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“I have only made this letter so long,” Blaise Pascal famously wrote in his Lettres provinciales, “because I have not had time to make it shorter.” The cinematic re-creators of Sleuth--screenwriter Harold Pinter and director Kenneth Branagh--have had 35 years to improve upon Joseph Mankiewicz’s 1972 version and, if nothing else, they have corrected its greatest flaw: length. Mankiewicz’s film ran to nearly two hours and twenty minutes--an absurd duration for a clever but ephemeral drawing-room mystery. Anthony Shaffer, who adapted the original script from his own hit play, was evidently unwilling to kill his babies.

Pinter suffers no such compunction. Despite the addition of an entirely new third act, his screenplay whizzes along: Filmgoers will be scraping the sticky stuff from their shoes and making for the exits in under an hour and a half. Gone from the earlier adaptation are many of its broader sillinesses--the extended cavorting in a clown suit, the animatronic mannequins, the repetitious references to fictional detective “St. John Lord Merridew,” etc.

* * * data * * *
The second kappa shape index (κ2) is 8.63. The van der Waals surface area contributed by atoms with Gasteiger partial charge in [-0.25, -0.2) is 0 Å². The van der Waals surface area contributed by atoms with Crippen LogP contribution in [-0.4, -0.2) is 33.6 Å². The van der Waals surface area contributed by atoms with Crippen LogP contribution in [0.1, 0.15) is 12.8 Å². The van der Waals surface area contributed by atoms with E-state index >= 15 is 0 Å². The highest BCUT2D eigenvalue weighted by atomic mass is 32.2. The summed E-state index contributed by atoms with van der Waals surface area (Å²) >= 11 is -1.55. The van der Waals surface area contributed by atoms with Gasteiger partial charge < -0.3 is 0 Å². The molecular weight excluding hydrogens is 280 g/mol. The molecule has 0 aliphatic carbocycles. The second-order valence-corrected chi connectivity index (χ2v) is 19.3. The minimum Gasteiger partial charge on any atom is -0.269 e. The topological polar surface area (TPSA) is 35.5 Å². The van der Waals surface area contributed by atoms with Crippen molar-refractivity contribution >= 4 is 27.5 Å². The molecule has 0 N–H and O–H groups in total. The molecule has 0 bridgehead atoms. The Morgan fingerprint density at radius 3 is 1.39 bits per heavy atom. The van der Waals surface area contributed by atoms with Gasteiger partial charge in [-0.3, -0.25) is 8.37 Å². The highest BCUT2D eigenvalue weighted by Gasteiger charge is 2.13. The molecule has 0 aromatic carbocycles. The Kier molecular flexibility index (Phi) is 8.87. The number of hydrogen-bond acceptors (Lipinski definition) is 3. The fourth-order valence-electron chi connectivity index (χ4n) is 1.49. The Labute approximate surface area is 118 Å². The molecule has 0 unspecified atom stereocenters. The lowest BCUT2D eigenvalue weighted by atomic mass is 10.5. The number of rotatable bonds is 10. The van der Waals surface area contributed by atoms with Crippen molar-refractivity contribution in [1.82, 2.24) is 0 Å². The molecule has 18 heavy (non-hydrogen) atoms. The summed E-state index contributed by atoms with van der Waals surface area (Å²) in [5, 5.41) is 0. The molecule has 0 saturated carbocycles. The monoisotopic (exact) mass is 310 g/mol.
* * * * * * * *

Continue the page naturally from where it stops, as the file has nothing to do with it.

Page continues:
In their place, unfortunately, Pinter adds sillinesses that don’t even recognize themselves as silly. This is a film that imagines that if its characters utter the word “fuck” frequently enough and trade an escalating series of schoolyard sexual taunts, it must be somehow dark and daring. It’s not. It’s an adolescent’s idea of a grown-up movie.



The new Sleuth’s premise and protagonists are unchanged: Andrew Wyke is a wealthy mystery writer who invites his wife’s young lover, Milo Tindle, out to his country estate for a little chat. In a likeable bit of stunt-casting, Michael Caine, who played Tindle in the original (to Laurence Olivier’s Wyke) has ripened into the elder role; his Tindle is Jude Law--the second time, following the remake of Alfie, that Law has inherited one of Sir Michael’s early roles. Wyke tells Tindle that he’s welcome to the wife, but adds that he fears she will prove too expensive for the young man to keep. As he doesn’t want her crawling back to him in a few months’ time, Wyke proposes a solution: Tindle will “steal” some valuable jewels from the house and fence them abroad. Tindle will get the lady and the swag, Wyke will get the insurance money, and everyone will wind up happy.